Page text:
The instrument performedoutstandingly well, detecting the presence of methane in the atmosphere at allaltitudes. “The Methane Sounder is the first demonstration of methane detectionusing lasers from an aircraft flying above 30,000 ft,” said Riris.  “It should be avaluable tool for monitoring greenhouse gas emissions, especially in theArctic.” 

The Methane Sounder instrument team is all smiles in flightonboard the DC-8 as their instrument performs well.

Funding for the MethaneSounder was provided by the NASA Astrobiology Science and Technology forInstrument Development program with support from the ASCENDS CO2 Instrument Incubator Program.


On Sunday August 7, 2011, NASA’s DC-8 aircraft took off from the Dryden Aircraft Operations Facility in Palmdale, California for an eight-hour flight along the west coast of North America.  The flight was part of a series of flights testing laser instruments that may be selected to fly on a future satellite mission to measure atmospheric carbon dioxide. For more information about the ASCENDS II campaign, please see this recent article: “NASA’s DC-8 Flying Lab Validates Laser Instruments”  

NASA DC-8flight track (in red).  The DC-8took off from the NASA Dryden Aircraft Operations Facility in Palmdale, Calif.,flew north through the Cascade Mountains and into southern British Columbia, Canadaduring an eight-hour flight on Sunday August 7, 2011.

The pilots, crew, and scientists met at 6:30AM inside the hangar at the NASA Dryden Aircraft Operations Facility.  After the flight briefing, we boarded the DC-8 and took off at 8AM, heading north from Palmdale.  One of the goals of this flight was to test the performance of the instruments over a wide variety of terrains, including vegetated surfaces and surfaces covered with snow and ice.   In order to find snow in August, we flew to the northern Cascade Mountains in Washington State and British Columbia, Canada.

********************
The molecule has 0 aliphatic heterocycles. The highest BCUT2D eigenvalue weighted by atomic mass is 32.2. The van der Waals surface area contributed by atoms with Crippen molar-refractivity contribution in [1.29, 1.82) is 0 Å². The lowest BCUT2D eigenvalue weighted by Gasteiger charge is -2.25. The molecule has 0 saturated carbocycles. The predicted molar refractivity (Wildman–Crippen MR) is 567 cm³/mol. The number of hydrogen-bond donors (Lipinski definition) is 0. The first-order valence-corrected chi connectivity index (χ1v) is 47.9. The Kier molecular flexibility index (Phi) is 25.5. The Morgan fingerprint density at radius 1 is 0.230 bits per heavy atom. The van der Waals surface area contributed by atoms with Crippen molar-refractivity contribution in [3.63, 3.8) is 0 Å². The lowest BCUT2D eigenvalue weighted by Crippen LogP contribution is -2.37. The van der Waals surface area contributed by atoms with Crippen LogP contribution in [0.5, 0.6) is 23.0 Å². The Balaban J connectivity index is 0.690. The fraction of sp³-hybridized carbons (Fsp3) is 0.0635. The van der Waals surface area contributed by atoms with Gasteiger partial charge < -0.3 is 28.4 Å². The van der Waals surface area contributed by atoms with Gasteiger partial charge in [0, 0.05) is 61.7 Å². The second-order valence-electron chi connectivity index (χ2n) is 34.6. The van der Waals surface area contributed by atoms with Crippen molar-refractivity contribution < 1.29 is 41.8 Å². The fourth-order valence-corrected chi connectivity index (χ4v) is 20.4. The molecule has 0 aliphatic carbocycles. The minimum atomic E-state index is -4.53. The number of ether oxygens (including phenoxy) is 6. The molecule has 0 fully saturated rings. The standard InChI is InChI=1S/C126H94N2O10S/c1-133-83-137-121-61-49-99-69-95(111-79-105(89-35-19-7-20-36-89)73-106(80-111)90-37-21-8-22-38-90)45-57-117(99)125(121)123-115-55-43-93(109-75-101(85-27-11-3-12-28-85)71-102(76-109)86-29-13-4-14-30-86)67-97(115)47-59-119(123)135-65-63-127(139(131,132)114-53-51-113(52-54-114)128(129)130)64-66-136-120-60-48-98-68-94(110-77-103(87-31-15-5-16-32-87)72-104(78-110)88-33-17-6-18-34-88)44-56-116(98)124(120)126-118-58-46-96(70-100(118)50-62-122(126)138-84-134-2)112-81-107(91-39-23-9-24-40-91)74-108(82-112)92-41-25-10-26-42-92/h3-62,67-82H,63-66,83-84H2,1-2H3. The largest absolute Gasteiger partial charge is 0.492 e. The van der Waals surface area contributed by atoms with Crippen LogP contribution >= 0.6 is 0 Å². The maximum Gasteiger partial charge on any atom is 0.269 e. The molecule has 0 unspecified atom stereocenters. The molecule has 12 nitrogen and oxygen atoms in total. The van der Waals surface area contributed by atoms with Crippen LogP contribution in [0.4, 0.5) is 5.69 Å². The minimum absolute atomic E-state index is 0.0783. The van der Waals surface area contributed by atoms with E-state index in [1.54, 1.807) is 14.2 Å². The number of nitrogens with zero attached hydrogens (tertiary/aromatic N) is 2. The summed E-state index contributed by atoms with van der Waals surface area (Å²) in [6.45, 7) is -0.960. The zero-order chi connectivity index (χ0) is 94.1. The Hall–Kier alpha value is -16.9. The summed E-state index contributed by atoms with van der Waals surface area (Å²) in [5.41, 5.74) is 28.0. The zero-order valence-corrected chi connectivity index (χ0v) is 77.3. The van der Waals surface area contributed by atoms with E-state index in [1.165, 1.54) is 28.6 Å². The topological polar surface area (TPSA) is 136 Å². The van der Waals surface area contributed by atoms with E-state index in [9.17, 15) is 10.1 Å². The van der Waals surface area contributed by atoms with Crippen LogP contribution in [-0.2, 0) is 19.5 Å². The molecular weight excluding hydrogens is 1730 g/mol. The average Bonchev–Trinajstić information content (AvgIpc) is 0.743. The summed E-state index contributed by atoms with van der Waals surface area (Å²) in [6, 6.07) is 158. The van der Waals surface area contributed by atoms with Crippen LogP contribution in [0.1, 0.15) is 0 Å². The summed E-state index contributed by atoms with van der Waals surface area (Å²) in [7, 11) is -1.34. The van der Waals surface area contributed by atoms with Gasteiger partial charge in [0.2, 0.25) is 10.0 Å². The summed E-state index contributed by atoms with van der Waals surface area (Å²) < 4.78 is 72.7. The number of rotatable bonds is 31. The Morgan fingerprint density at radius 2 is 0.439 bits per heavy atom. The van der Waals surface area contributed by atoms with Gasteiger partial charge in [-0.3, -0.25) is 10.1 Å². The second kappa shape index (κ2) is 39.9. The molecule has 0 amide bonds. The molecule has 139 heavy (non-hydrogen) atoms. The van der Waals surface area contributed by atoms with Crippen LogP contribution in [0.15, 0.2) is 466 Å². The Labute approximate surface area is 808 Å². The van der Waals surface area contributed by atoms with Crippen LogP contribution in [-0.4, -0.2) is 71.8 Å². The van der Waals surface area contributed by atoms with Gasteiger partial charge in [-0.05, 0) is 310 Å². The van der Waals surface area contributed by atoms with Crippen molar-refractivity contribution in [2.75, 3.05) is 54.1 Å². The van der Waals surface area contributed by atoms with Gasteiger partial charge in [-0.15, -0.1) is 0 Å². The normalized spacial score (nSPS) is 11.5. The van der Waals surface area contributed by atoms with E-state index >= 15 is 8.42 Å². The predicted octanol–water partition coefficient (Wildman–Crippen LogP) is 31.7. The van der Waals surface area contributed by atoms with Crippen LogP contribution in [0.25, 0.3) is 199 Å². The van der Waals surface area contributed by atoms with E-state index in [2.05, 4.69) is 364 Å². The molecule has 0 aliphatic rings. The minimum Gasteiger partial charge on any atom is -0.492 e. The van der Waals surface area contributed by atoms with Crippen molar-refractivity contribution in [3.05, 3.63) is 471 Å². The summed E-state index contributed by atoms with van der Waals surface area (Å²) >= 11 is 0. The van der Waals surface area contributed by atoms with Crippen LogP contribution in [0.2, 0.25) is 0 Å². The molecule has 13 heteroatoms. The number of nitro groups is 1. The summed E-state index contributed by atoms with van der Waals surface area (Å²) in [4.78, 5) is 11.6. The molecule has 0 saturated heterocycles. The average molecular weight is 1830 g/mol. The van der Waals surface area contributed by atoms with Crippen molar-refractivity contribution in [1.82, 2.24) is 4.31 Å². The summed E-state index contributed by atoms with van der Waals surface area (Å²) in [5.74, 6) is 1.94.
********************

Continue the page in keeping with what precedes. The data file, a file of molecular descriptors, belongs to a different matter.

Crew andscientists prepare for takeoff inside the NASA DC-8 on Sunday August 7, 2011 (Imagecredit: E. Schaller)

After takeoff, we traversed the California Central Valley to test the performance of the instruments over vegetated terrain.  We continued north through California over the Cascade Mountain Range, flying through Oregon, Washington, and Southern British Columbia, Canada.  Along the way, we saw many famous peaks of North America including Mt. Shasta, Mt. St. Helens, Mt. Rainier, and Mt. Baker. 

Mt. Bakerin northern Washington State seen from the NASA DC-8 (Image credit: E.Schaller)

We then crossed into Canadian airspace and continued northwest, flying over numerous glaciers and snowfields.   All of the instruments were performing well, which afforded many of the scientists and crew the opportunity to step away from their computers and consoles and look out the windows at the beautiful scenery passing by below us.

DC-8flight track through Canada

A glacier in British Columbia, Canada near 51.4N 125.8W (Image credit: E. Schaller)

Another goal of the mission was to directly sample carbon dioxide in the atmosphere to compare with the remote carbon dioxide values measured by the laser systems.  We flew in slow ascending and descending spiral patterns while directly measuring carbon dioxide as we increased or decreased in altitude.  Once we re-entered Washington State after flying over the Canadian glaciers, mountains, and snowfields, we flew in a descending spiral pattern, decreasing in altitude from ~20,000 ft down to ~2000 feet.  We then flew a planned missed-approach over a small airport near Forks, Washington (Quillayute Airport).  After the missed-approach, we climbed back up to 12,000 ft, flew to another small airport near Toldeo, Washington (Ed Carlson Memorial Field), and flew another missed-approach.  

Flight track in Washington State showing the spiral patterns near Forks, WA and Toledo, WA 

Following the second missed-approach, we flew another spiral pattern, this time steadily increasing in altitude until we reached 31,000 ft.  This last spiral pattern allowed everyone onboard to see Mt. Rainier, Mt. Adams, and Mt. St. Helens multiple times.

Mt. StHelens seen from the NASA DC-8 during the ascending spiral pattern (Imagecredit: E. Schaller)

Finally, we flew south back to Palmdale along nearly the same track as we had flown north in the morning.  Though we almost landed twice, we did not actually touch the ground until we returned to Palmdale eight hours and 3500 miles later (roughly the distance between New York and London.)

Though a bit tired from the 8-hour flight, all onboard were very excited with the quality and abundance of data that was collected.